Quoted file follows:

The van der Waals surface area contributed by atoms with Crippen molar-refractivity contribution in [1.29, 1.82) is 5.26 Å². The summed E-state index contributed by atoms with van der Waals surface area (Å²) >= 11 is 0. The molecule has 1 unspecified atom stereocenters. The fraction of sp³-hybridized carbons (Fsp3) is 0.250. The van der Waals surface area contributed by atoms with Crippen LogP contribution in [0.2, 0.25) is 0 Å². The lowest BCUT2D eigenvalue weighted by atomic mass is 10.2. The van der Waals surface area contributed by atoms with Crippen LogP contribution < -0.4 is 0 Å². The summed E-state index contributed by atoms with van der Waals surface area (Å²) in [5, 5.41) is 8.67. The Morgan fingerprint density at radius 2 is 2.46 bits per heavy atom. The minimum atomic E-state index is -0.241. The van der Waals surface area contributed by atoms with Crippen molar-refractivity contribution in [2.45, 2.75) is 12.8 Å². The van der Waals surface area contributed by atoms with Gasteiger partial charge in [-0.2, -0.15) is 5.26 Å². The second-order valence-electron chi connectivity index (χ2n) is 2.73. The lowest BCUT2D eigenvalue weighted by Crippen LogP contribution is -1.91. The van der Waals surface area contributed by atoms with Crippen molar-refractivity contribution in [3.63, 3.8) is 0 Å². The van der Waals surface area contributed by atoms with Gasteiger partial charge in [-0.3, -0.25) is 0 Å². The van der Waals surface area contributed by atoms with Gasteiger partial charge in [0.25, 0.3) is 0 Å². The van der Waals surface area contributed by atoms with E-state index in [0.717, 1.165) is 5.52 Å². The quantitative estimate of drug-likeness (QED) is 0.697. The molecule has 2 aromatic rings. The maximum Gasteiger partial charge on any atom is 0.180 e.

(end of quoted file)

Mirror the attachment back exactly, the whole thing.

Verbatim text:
The van der Waals surface area contributed by atoms with Crippen molar-refractivity contribution in [1.29, 1.82) is 5.26 Å². The summed E-state index contributed by atoms with van der Waals surface area (Å²) >= 11 is 0. The molecule has 1 unspecified atom stereocenters. The fraction of sp³-hybridized carbons (Fsp3) is 0.250. The van der Waals surface area contributed by atoms with Crippen LogP contribution in [0.2, 0.25) is 0 Å². The lowest BCUT2D eigenvalue weighted by atomic mass is 10.2. The van der Waals surface area contributed by atoms with Crippen LogP contribution < -0.4 is 0 Å². The summed E-state index contributed by atoms with van der Waals surface area (Å²) in [5, 5.41) is 8.67. The Morgan fingerprint density at radius 2 is 2.46 bits per heavy atom. The minimum atomic E-state index is -0.241. The van der Waals surface area contributed by atoms with Crippen molar-refractivity contribution in [2.45, 2.75) is 12.8 Å². The van der Waals surface area contributed by atoms with Gasteiger partial charge in [-0.2, -0.15) is 5.26 Å². The second-order valence-electron chi connectivity index (χ2n) is 2.73. The lowest BCUT2D eigenvalue weighted by Crippen LogP contribution is -1.91. The van der Waals surface area contributed by atoms with Crippen molar-refractivity contribution in [3.63, 3.8) is 0 Å². The van der Waals surface area contributed by atoms with Gasteiger partial charge in [-0.3, -0.25) is 0 Å². The van der Waals surface area contributed by atoms with Gasteiger partial charge in [0.25, 0.3) is 0 Å². The van der Waals surface area contributed by atoms with E-state index in [0.717, 1.165) is 5.52 Å². The quantitative estimate of drug-likeness (QED) is 0.697. The molecule has 2 aromatic rings. The maximum Gasteiger partial charge on any atom is 0.180 e.